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Raw milk farmer acquitted on 3 of 4 counts

Attorney Glen Reynolds cross examines a witness as defendant Vernon Hershberger (right) looks on at the Sauk County Courthouse in Baraboo on May 21. (AP Photo/Milwaukee Journal-Sentinel, Gary Porter, Pool)

BARABOO, Wis. (AP) — A Wisconsin dairy farmer was acquitted early Saturday on three of four counts related to the sale of raw milk.

Dairy farmer Vernon Hershberger was found not guilty of charges alleging he sold retail food, produced milk and operated a dairy plant without proper state licenses, the Milwaukee Journal Sentinel reported.

He was found guilty of one count of violating a holding order placed on products at his farm after a 2010 raid. Hershberger could get up to a year in jail and a $10,000 fine when he is sentenced at a later date.

The Sauk County jury deliberated four hours before reaching its verdict about 1 a.m. Saturday.

With few exceptions, Wisconsin farmers can’t sell unpasteurized milk directly to consumers because it may contain pathogens that could make people sick. But many believe unprocessed milk contains bacteria that boost the immune system.

Hershberger’s supporters have said he was targeted because he sold the raw milk through a private buying club with several hundred members. The Weston A. Price Foundation, which advocates for legalizing raw-milk sales in Wisconsin and other states, said the outcome will set a precedent.

“This is a victory for the food rights movement,” said one of Hershberger’s attorneys, Elizabeth Rich.

Hershberger said he plans to return to his Loganville farm and continue to run his store without a license because it’s a members-only buying club.

Hershberger, 41, testified Friday that he felt betrayed by state Department of Agriculture, Trade and Consumer Protection officials who raided his farm in June 2010 and destroyed 2,000 pounds of milk. He was afraid other food would be destroyed too, so he violated the hold order, took food for his family and allowed members of his buying club to remove items. He called that an act of civil disobedience.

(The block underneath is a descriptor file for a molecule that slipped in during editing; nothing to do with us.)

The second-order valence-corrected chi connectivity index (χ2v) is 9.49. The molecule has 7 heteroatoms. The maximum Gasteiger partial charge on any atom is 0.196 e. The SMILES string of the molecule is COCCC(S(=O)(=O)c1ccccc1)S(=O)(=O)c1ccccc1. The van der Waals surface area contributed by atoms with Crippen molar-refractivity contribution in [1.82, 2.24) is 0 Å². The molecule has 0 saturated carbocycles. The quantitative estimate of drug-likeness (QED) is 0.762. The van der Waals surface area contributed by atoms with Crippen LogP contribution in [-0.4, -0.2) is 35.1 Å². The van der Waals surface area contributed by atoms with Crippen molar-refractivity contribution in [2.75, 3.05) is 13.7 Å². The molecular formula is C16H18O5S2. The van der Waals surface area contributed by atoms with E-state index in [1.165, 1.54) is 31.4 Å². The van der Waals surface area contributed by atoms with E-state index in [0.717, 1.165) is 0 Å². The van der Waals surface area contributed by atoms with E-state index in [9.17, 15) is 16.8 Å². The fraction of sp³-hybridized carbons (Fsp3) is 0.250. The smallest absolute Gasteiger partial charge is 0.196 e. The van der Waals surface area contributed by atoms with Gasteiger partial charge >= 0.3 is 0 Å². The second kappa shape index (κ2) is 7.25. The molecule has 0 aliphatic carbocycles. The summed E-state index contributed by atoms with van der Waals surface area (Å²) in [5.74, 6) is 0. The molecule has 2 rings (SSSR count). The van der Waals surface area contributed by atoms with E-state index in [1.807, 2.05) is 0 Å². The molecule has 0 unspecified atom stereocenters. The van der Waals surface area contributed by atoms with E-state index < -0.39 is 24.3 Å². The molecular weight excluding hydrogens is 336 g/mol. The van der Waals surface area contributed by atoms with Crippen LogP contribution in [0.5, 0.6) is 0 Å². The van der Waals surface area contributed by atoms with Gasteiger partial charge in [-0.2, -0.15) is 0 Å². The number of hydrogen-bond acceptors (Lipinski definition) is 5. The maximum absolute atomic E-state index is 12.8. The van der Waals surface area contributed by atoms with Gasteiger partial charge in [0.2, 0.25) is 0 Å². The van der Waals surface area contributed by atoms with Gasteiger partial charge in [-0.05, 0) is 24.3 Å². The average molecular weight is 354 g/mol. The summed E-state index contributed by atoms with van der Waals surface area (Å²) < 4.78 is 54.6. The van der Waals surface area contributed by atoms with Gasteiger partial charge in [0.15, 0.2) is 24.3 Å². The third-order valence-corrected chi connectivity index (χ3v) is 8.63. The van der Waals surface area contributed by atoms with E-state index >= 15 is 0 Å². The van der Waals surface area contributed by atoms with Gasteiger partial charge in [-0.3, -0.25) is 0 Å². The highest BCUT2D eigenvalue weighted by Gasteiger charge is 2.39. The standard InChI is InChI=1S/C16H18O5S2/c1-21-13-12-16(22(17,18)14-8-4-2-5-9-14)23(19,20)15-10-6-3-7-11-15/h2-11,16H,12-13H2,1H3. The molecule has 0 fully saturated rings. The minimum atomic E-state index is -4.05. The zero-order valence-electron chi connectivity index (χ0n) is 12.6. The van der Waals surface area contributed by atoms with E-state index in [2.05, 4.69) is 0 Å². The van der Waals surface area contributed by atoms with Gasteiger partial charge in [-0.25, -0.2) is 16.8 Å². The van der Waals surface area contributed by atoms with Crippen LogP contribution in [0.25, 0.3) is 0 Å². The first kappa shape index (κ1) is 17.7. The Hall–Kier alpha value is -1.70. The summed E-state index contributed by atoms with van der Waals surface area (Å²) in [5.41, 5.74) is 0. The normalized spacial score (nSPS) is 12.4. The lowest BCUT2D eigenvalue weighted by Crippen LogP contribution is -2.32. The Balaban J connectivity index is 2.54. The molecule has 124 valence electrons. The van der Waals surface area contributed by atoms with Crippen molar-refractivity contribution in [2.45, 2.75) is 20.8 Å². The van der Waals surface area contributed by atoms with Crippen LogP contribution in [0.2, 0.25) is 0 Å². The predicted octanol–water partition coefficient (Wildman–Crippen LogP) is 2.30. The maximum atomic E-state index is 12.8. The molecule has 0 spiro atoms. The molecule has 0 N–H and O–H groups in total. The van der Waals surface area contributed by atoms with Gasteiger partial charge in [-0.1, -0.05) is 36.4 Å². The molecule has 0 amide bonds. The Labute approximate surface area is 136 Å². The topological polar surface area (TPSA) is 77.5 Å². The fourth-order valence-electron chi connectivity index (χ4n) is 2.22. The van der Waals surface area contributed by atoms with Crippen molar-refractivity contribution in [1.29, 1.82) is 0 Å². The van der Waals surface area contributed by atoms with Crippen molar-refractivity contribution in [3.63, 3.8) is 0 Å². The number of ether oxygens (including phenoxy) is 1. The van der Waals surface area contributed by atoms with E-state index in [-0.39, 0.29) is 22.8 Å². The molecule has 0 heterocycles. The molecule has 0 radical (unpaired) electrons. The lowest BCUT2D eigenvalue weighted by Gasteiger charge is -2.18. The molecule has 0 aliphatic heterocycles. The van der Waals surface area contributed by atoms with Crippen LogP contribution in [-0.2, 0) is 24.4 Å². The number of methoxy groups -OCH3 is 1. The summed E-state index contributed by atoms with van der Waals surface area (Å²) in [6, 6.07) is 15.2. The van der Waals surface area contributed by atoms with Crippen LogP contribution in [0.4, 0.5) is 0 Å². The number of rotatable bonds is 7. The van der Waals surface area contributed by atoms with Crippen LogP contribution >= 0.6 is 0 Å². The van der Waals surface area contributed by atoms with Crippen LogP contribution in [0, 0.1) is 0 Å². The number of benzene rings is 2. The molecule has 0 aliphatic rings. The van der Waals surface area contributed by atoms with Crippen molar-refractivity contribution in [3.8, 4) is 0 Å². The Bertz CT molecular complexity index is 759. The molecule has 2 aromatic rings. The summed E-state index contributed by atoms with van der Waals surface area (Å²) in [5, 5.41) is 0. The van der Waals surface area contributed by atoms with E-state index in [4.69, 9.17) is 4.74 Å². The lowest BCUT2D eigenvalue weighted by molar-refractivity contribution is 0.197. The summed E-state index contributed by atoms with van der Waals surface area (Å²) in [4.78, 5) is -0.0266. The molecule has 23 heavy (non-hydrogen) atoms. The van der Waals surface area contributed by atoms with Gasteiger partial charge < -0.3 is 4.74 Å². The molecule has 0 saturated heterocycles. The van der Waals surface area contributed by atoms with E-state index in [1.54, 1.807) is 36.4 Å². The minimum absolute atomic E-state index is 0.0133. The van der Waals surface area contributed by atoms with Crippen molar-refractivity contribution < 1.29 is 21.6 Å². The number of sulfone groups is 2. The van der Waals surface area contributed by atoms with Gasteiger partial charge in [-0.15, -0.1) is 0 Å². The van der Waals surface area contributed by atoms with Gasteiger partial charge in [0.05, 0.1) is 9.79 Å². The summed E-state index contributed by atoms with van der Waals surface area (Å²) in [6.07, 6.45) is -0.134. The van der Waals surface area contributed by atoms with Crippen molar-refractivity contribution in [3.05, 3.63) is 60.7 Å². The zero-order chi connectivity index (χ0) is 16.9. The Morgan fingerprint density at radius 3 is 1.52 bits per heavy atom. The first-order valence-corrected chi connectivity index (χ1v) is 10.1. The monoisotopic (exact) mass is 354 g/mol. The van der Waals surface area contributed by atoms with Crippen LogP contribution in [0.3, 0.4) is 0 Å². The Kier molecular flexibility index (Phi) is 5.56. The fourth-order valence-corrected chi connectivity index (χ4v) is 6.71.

Hershberger said he had wanted to develop a business plan that would be acceptable to the state and maintain the Amish tradition of sharing food with the community.

“I tried to work with people. I would have been happy to sit down with them and come up with a workable solution, and I would still do that,” he testified.

Prosecutors depicted Hershberger as someone who flouted the law by not getting a $265 retail license. Department of Justice attorney Eric Defort said Hershberger’s operation was a retail store, complete with a product price list, cash register and credit card machine.

“This is a place where you go to purchase things. You saw the products labeled with prices, on shelves, in coolers … meat, pork, bison, cheese, juices, all kinds of products – all labeled and priced for sale,” Defort told jurors.

Defense attorney Glen Reynolds said the operation was nothing like a Costco, Sam’s Club or regular grocery store. Prices were flexible, Reynolds said, and if club members could not afford to feed their family, they could get fresh food for free.

Much of the trial’s testimony focused on why prosecutors believed Grazin’ Acres was a retail store. In March 2010, the store had $25,426 in sales, according to prosecution witnesses. Defense witnesses described it as a place where members did chores in exchange for the right to buy unpasteurized milk and other products.

Hershberger’s net income for 2010 was about $45,000, Reynolds said. He asked jurors to question why the state would come down so hard on Hershberger.

“This is as close to Prohibition as anything I have ever seen, but this time it’s milk and an Amish farmer, rather than liquor and gangsters,” Reynolds said.

Information from: Milwaukee Journal Sentinel, http://www.jsonline.com

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